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A client of mine is an expert soccer player/coach. He and I had a
conversation about soccer games and networks many years ago. We
extended the conversation from soccer teams to business teams.
I also noticed network dynamics on my son's soccer teams. The first
team was very cliquish  and tended to pass the ball within cliques,
even when a player from another clique was open. Needless to say this
team always argued, blamed each other, and lost most of their games.
Then my son joined another team of overall less skilled players -- but
they were all good friends in school. They were pretty evenly skilled
and did not have any superstars on the team. Not only was soccer fun
now, but they won many more games -- even against teams that had a
superstar player or two.
My client experience is mentioned in this white paper...
> One of the benefits of consulting with organizational network analysis
> is having leading edge clients. Not only are they open to new methods
> to improve their organizations, they usually end up teaching me quite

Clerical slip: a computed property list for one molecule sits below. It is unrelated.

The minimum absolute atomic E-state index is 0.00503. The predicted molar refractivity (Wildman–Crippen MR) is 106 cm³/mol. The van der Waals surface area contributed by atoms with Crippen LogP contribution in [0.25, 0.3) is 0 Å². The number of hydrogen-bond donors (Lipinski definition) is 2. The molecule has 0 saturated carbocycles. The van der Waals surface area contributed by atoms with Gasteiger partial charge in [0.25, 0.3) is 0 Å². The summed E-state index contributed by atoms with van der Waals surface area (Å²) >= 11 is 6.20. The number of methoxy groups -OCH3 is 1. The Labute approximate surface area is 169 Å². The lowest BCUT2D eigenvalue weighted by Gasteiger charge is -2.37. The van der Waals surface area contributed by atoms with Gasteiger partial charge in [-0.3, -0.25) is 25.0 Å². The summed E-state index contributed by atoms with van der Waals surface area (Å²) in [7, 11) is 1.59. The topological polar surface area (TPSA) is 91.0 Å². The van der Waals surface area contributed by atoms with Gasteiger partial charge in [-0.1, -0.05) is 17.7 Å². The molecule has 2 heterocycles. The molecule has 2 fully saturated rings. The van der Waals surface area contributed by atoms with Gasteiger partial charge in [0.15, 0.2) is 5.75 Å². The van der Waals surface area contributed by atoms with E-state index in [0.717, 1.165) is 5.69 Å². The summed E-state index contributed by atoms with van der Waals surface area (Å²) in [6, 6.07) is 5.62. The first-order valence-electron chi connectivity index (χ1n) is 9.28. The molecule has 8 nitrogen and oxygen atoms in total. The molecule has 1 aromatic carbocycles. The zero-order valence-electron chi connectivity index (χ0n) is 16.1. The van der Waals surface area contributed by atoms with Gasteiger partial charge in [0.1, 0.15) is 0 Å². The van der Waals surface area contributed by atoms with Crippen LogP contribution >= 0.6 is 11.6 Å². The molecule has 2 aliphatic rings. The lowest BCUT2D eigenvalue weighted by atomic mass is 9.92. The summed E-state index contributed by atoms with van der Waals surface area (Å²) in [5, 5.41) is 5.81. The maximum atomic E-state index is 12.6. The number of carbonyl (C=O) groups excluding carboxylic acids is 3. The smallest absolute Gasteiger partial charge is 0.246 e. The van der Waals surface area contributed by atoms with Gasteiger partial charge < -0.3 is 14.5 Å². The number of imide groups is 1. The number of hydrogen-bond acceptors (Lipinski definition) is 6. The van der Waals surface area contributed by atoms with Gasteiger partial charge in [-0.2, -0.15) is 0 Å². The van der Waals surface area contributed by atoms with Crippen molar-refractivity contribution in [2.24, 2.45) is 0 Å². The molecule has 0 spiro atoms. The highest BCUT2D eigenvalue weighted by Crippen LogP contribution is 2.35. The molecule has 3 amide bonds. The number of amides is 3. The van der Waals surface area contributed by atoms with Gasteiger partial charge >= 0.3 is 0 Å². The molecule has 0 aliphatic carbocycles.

> a bit. One such client is Vancho Cirovski, Vice President of Human
> Resources at Cardinal Health. Vancho, an expert soccer player and
> coach, first noticed an interesting phenomenon on the playing field.
> Teams that were more integrated and communicated well amongst
> themselves on the field, more often than not, beat a collection of
> individually superior players who were not interacting well on the
> Vancho saw the same effect in project teams inside organizations. He
> has summarized these concepts of managing connected organizations
> using Einstein's famous formula:
> E = MC2
> ▪ M is the Mastery of each individual (human capital)
> ▪ C are the Connections that join individuals into a community
> (social capital)
> ▪ C is the Communication that flows through those Connections
> ▪ E is the resulting Effectiveness of the team or organization
> The effectiveness of a team or organization is based on personal
> know-how, enhanced by communication, information flow and knowledge
> exchange through both direct and indirect connections.
On Jul 1, 2004, at 12:34 PM, José Luis Molina wrote:
> At the REDES listserv we had the idea (not new, see Everett' former
> in Connections) of analyzing the soccer matchs as networks against
> networks. Based in the new information provided for the first time for
> the UEFA (who passed the ball to whom,
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